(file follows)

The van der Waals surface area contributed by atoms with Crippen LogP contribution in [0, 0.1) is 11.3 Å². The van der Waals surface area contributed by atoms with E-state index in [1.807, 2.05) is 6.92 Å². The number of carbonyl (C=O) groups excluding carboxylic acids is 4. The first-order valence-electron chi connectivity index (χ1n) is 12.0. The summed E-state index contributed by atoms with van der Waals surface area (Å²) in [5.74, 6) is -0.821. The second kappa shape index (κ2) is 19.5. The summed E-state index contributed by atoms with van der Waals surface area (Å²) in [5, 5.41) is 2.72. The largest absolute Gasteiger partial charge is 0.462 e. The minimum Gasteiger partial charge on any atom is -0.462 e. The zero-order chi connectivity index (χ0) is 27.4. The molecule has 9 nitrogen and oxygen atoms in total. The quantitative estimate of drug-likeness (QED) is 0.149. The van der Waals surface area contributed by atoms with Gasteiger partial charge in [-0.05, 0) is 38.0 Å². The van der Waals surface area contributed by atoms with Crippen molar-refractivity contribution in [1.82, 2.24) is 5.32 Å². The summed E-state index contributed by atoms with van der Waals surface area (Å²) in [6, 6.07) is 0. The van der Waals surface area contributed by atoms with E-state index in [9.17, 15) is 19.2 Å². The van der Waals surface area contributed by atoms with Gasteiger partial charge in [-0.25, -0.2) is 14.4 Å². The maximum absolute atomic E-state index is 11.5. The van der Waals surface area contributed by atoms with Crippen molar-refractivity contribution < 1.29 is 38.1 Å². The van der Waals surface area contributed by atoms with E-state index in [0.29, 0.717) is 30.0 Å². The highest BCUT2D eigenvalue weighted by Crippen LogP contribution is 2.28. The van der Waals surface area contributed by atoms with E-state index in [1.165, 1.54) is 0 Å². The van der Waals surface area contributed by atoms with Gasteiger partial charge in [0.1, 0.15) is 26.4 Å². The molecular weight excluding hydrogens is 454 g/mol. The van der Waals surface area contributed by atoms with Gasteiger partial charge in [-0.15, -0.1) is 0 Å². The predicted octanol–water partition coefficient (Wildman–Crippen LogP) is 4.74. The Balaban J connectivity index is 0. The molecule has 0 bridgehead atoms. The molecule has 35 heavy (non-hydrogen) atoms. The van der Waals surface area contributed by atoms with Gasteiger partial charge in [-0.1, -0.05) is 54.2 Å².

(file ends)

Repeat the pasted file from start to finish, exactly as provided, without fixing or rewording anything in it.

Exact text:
The van der Waals surface area contributed by atoms with Crippen LogP contribution in [0, 0.1) is 11.3 Å². The van der Waals surface area contributed by atoms with E-state index in [1.807, 2.05) is 6.92 Å². The number of carbonyl (C=O) groups excluding carboxylic acids is 4. The first-order valence-electron chi connectivity index (χ1n) is 12.0. The summed E-state index contributed by atoms with van der Waals surface area (Å²) in [5.74, 6) is -0.821. The second kappa shape index (κ2) is 19.5. The summed E-state index contributed by atoms with van der Waals surface area (Å²) in [5, 5.41) is 2.72. The largest absolute Gasteiger partial charge is 0.462 e. The minimum Gasteiger partial charge on any atom is -0.462 e. The zero-order chi connectivity index (χ0) is 27.4. The molecule has 9 nitrogen and oxygen atoms in total. The quantitative estimate of drug-likeness (QED) is 0.149. The van der Waals surface area contributed by atoms with Gasteiger partial charge in [-0.05, 0) is 38.0 Å². The van der Waals surface area contributed by atoms with Crippen molar-refractivity contribution in [1.82, 2.24) is 5.32 Å². The summed E-state index contributed by atoms with van der Waals surface area (Å²) in [6, 6.07) is 0. The van der Waals surface area contributed by atoms with E-state index in [9.17, 15) is 19.2 Å². The van der Waals surface area contributed by atoms with Gasteiger partial charge in [-0.25, -0.2) is 14.4 Å². The maximum absolute atomic E-state index is 11.5. The van der Waals surface area contributed by atoms with Crippen molar-refractivity contribution < 1.29 is 38.1 Å². The van der Waals surface area contributed by atoms with E-state index in [0.29, 0.717) is 30.0 Å². The highest BCUT2D eigenvalue weighted by Crippen LogP contribution is 2.28. The van der Waals surface area contributed by atoms with E-state index in [1.165, 1.54) is 0 Å². The van der Waals surface area contributed by atoms with Gasteiger partial charge in [0.1, 0.15) is 26.4 Å². The molecular weight excluding hydrogens is 454 g/mol. The van der Waals surface area contributed by atoms with Gasteiger partial charge in [-0.15, -0.1) is 0 Å². The predicted octanol–water partition coefficient (Wildman–Crippen LogP) is 4.74. The Balaban J connectivity index is 0. The molecule has 0 bridgehead atoms. The molecule has 35 heavy (non-hydrogen) atoms. The van der Waals surface area contributed by atoms with Gasteiger partial charge in [-0.1, -0.05) is 54.2 Å².